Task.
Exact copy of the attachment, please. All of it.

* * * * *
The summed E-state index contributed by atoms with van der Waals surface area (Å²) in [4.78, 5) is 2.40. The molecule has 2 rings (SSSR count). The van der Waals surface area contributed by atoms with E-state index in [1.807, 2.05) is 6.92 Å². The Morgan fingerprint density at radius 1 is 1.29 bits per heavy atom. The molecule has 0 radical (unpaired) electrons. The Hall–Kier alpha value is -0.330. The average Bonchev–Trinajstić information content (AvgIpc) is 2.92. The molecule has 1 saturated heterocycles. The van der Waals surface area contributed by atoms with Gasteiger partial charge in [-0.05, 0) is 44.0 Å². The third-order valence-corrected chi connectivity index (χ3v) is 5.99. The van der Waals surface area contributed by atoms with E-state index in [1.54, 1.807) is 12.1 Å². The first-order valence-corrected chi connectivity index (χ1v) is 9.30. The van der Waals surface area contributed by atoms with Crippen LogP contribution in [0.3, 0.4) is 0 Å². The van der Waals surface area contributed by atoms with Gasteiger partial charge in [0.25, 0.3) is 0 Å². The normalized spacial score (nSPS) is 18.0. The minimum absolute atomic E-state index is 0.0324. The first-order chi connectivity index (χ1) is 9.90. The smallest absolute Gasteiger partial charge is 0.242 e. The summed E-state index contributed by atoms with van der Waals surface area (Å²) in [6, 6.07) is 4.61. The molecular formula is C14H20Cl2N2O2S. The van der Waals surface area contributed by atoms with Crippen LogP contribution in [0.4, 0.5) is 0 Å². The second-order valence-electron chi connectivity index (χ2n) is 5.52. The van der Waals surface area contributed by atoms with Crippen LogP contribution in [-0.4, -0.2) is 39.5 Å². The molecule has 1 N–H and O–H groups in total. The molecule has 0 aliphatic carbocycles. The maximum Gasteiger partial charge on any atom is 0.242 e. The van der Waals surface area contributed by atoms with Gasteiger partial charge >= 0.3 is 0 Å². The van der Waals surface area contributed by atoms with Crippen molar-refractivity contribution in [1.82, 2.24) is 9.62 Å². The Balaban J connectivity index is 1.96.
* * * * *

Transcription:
The summed E-state index contributed by atoms with van der Waals surface area (Å²) in [4.78, 5) is 2.40. The molecule has 2 rings (SSSR count). The van der Waals surface area contributed by atoms with E-state index in [1.807, 2.05) is 6.92 Å². The Morgan fingerprint density at radius 1 is 1.29 bits per heavy atom. The molecule has 0 radical (unpaired) electrons. The Hall–Kier alpha value is -0.330. The average Bonchev–Trinajstić information content (AvgIpc) is 2.92. The molecule has 1 saturated heterocycles. The van der Waals surface area contributed by atoms with Gasteiger partial charge in [-0.05, 0) is 44.0 Å². The third-order valence-corrected chi connectivity index (χ3v) is 5.99. The van der Waals surface area contributed by atoms with E-state index in [1.54, 1.807) is 12.1 Å². The first-order valence-corrected chi connectivity index (χ1v) is 9.30. The van der Waals surface area contributed by atoms with Crippen LogP contribution in [0.3, 0.4) is 0 Å². The van der Waals surface area contributed by atoms with Gasteiger partial charge in [0.25, 0.3) is 0 Å². The normalized spacial score (nSPS) is 18.0. The minimum absolute atomic E-state index is 0.0324. The first-order chi connectivity index (χ1) is 9.90. The smallest absolute Gasteiger partial charge is 0.242 e. The summed E-state index contributed by atoms with van der Waals surface area (Å²) in [6, 6.07) is 4.61. The molecular formula is C14H20Cl2N2O2S. The van der Waals surface area contributed by atoms with Crippen LogP contribution in [0.4, 0.5) is 0 Å². The second-order valence-electron chi connectivity index (χ2n) is 5.52. The van der Waals surface area contributed by atoms with Crippen LogP contribution in [-0.4, -0.2) is 39.5 Å². The molecule has 1 N–H and O–H groups in total. The molecule has 0 aliphatic carbocycles. The maximum Gasteiger partial charge on any atom is 0.242 e. The van der Waals surface area contributed by atoms with Gasteiger partial charge >= 0.3 is 0 Å². The van der Waals surface area contributed by atoms with Crippen molar-refractivity contribution in [1.82, 2.24) is 9.62 Å². The Balaban J connectivity index is 1.96.